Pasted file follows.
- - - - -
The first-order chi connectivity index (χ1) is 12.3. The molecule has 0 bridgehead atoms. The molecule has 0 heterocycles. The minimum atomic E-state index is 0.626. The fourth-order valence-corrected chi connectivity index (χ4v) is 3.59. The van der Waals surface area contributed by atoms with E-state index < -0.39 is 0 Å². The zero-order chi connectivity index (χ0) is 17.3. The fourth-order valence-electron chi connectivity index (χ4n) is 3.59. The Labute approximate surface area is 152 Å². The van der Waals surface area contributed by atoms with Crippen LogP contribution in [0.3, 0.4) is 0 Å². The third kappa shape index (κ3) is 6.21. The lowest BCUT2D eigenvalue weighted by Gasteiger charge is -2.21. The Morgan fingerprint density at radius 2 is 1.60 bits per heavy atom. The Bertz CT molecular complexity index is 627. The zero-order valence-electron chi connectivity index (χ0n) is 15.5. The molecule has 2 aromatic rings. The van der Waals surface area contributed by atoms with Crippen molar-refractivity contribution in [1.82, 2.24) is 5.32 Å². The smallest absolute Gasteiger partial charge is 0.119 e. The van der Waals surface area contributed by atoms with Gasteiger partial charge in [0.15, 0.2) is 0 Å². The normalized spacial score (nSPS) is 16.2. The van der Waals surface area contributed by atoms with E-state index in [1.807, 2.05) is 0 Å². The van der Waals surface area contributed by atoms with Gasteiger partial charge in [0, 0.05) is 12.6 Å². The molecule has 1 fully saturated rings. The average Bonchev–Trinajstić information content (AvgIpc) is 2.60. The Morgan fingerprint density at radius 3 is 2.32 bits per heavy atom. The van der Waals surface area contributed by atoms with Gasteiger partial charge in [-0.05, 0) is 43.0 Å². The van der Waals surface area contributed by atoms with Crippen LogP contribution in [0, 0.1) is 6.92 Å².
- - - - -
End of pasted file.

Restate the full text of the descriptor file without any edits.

The first-order chi connectivity index (χ1) is 12.3. The molecule has 0 bridgehead atoms. The molecule has 0 heterocycles. The minimum atomic E-state index is 0.626. The fourth-order valence-corrected chi connectivity index (χ4v) is 3.59. The van der Waals surface area contributed by atoms with E-state index < -0.39 is 0 Å². The zero-order chi connectivity index (χ0) is 17.3. The fourth-order valence-electron chi connectivity index (χ4n) is 3.59. The Labute approximate surface area is 152 Å². The van der Waals surface area contributed by atoms with Crippen LogP contribution in [0.3, 0.4) is 0 Å². The third kappa shape index (κ3) is 6.21. The lowest BCUT2D eigenvalue weighted by Gasteiger charge is -2.21. The Morgan fingerprint density at radius 2 is 1.60 bits per heavy atom. The Bertz CT molecular complexity index is 627. The zero-order valence-electron chi connectivity index (χ0n) is 15.5. The molecule has 2 aromatic rings. The van der Waals surface area contributed by atoms with Crippen molar-refractivity contribution in [1.82, 2.24) is 5.32 Å². The smallest absolute Gasteiger partial charge is 0.119 e. The van der Waals surface area contributed by atoms with Gasteiger partial charge in [0.15, 0.2) is 0 Å². The normalized spacial score (nSPS) is 16.2. The van der Waals surface area contributed by atoms with E-state index in [1.807, 2.05) is 0 Å². The van der Waals surface area contributed by atoms with Gasteiger partial charge in [0, 0.05) is 12.6 Å². The molecule has 1 fully saturated rings. The average Bonchev–Trinajstić information content (AvgIpc) is 2.60. The Morgan fingerprint density at radius 3 is 2.32 bits per heavy atom. The van der Waals surface area contributed by atoms with Gasteiger partial charge in [-0.05, 0) is 43.0 Å². The van der Waals surface area contributed by atoms with Crippen LogP contribution in [0, 0.1) is 6.92 Å².